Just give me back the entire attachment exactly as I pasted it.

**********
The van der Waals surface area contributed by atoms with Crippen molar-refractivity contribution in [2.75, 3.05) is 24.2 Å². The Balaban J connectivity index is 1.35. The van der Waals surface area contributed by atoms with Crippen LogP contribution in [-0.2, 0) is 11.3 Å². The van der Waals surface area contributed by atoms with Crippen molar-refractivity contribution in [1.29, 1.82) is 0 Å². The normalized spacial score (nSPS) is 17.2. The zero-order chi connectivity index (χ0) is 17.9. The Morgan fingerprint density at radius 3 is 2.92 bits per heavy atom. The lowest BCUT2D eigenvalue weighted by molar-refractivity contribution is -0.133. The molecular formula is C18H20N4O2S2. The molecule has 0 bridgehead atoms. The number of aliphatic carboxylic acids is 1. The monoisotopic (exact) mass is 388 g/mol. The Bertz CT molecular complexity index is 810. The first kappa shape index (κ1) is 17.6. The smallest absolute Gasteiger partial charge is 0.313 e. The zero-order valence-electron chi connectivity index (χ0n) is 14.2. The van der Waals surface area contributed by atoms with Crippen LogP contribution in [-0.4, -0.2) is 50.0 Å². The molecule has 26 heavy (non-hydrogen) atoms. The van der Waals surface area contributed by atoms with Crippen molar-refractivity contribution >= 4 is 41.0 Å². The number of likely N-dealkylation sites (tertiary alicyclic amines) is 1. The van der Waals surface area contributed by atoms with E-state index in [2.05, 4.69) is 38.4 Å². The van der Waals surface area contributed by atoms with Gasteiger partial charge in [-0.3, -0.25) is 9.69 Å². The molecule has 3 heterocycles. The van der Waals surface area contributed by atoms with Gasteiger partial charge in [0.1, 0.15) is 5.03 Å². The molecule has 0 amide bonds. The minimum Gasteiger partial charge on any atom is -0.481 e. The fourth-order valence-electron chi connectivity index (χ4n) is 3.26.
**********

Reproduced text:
The van der Waals surface area contributed by atoms with Crippen molar-refractivity contribution in [2.75, 3.05) is 24.2 Å². The Balaban J connectivity index is 1.35. The van der Waals surface area contributed by atoms with Crippen LogP contribution in [-0.2, 0) is 11.3 Å². The van der Waals surface area contributed by atoms with Crippen molar-refractivity contribution in [1.29, 1.82) is 0 Å². The normalized spacial score (nSPS) is 17.2. The zero-order chi connectivity index (χ0) is 17.9. The Morgan fingerprint density at radius 3 is 2.92 bits per heavy atom. The lowest BCUT2D eigenvalue weighted by molar-refractivity contribution is -0.133. The molecular formula is C18H20N4O2S2. The molecule has 0 bridgehead atoms. The number of aliphatic carboxylic acids is 1. The monoisotopic (exact) mass is 388 g/mol. The Bertz CT molecular complexity index is 810. The first kappa shape index (κ1) is 17.6. The smallest absolute Gasteiger partial charge is 0.313 e. The zero-order valence-electron chi connectivity index (χ0n) is 14.2. The van der Waals surface area contributed by atoms with Crippen LogP contribution in [-0.4, -0.2) is 50.0 Å². The molecule has 26 heavy (non-hydrogen) atoms. The van der Waals surface area contributed by atoms with Crippen molar-refractivity contribution >= 4 is 41.0 Å². The number of likely N-dealkylation sites (tertiary alicyclic amines) is 1. The van der Waals surface area contributed by atoms with E-state index in [2.05, 4.69) is 38.4 Å². The van der Waals surface area contributed by atoms with Gasteiger partial charge in [-0.3, -0.25) is 9.69 Å². The molecule has 3 heterocycles. The van der Waals surface area contributed by atoms with Gasteiger partial charge in [0.1, 0.15) is 5.03 Å². The molecule has 0 amide bonds. The minimum Gasteiger partial charge on any atom is -0.481 e. The fourth-order valence-electron chi connectivity index (χ4n) is 3.26.